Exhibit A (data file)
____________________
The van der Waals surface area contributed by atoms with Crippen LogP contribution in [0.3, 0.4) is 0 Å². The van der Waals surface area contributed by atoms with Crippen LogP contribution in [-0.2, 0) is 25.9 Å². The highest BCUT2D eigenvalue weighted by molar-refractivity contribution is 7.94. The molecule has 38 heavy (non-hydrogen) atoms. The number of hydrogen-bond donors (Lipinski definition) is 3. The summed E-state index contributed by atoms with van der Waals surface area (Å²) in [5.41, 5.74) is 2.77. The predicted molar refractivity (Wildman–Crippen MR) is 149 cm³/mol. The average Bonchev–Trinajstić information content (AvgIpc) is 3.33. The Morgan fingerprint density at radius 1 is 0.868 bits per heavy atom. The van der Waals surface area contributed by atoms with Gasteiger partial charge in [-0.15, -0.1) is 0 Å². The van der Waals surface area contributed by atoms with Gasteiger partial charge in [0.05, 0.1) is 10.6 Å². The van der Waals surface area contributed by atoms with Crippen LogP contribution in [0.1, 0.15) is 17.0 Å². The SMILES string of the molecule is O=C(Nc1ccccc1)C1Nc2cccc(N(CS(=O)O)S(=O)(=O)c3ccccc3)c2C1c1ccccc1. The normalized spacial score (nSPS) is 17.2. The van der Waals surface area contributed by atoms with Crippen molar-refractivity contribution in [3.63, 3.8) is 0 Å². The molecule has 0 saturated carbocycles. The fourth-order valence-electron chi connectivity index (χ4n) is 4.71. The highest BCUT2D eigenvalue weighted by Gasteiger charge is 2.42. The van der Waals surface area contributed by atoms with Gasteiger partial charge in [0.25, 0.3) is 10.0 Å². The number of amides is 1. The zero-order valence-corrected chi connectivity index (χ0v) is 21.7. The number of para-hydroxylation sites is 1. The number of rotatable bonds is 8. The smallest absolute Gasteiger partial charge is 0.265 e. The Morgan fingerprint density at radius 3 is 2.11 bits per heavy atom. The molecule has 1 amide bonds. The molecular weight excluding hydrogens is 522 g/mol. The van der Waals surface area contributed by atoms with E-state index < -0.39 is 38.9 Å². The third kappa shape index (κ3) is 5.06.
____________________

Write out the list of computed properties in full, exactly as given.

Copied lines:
The van der Waals surface area contributed by atoms with Crippen LogP contribution in [0.3, 0.4) is 0 Å². The van der Waals surface area contributed by atoms with Crippen LogP contribution in [-0.2, 0) is 25.9 Å². The highest BCUT2D eigenvalue weighted by molar-refractivity contribution is 7.94. The molecule has 38 heavy (non-hydrogen) atoms. The number of hydrogen-bond donors (Lipinski definition) is 3. The summed E-state index contributed by atoms with van der Waals surface area (Å²) in [5.41, 5.74) is 2.77. The predicted molar refractivity (Wildman–Crippen MR) is 149 cm³/mol. The average Bonchev–Trinajstić information content (AvgIpc) is 3.33. The Morgan fingerprint density at radius 1 is 0.868 bits per heavy atom. The van der Waals surface area contributed by atoms with Gasteiger partial charge in [-0.15, -0.1) is 0 Å². The van der Waals surface area contributed by atoms with Gasteiger partial charge in [0.05, 0.1) is 10.6 Å². The van der Waals surface area contributed by atoms with Crippen LogP contribution in [0.1, 0.15) is 17.0 Å². The SMILES string of the molecule is O=C(Nc1ccccc1)C1Nc2cccc(N(CS(=O)O)S(=O)(=O)c3ccccc3)c2C1c1ccccc1. The normalized spacial score (nSPS) is 17.2. The van der Waals surface area contributed by atoms with Crippen molar-refractivity contribution in [3.63, 3.8) is 0 Å². The molecule has 0 saturated carbocycles. The fourth-order valence-electron chi connectivity index (χ4n) is 4.71. The highest BCUT2D eigenvalue weighted by Gasteiger charge is 2.42. The van der Waals surface area contributed by atoms with Gasteiger partial charge in [0.25, 0.3) is 10.0 Å². The number of amides is 1. The zero-order valence-corrected chi connectivity index (χ0v) is 21.7. The number of para-hydroxylation sites is 1. The number of rotatable bonds is 8. The smallest absolute Gasteiger partial charge is 0.265 e. The Morgan fingerprint density at radius 3 is 2.11 bits per heavy atom. The molecule has 1 amide bonds. The molecular weight excluding hydrogens is 522 g/mol. The van der Waals surface area contributed by atoms with E-state index < -0.39 is 38.9 Å². The third kappa shape index (κ3) is 5.06.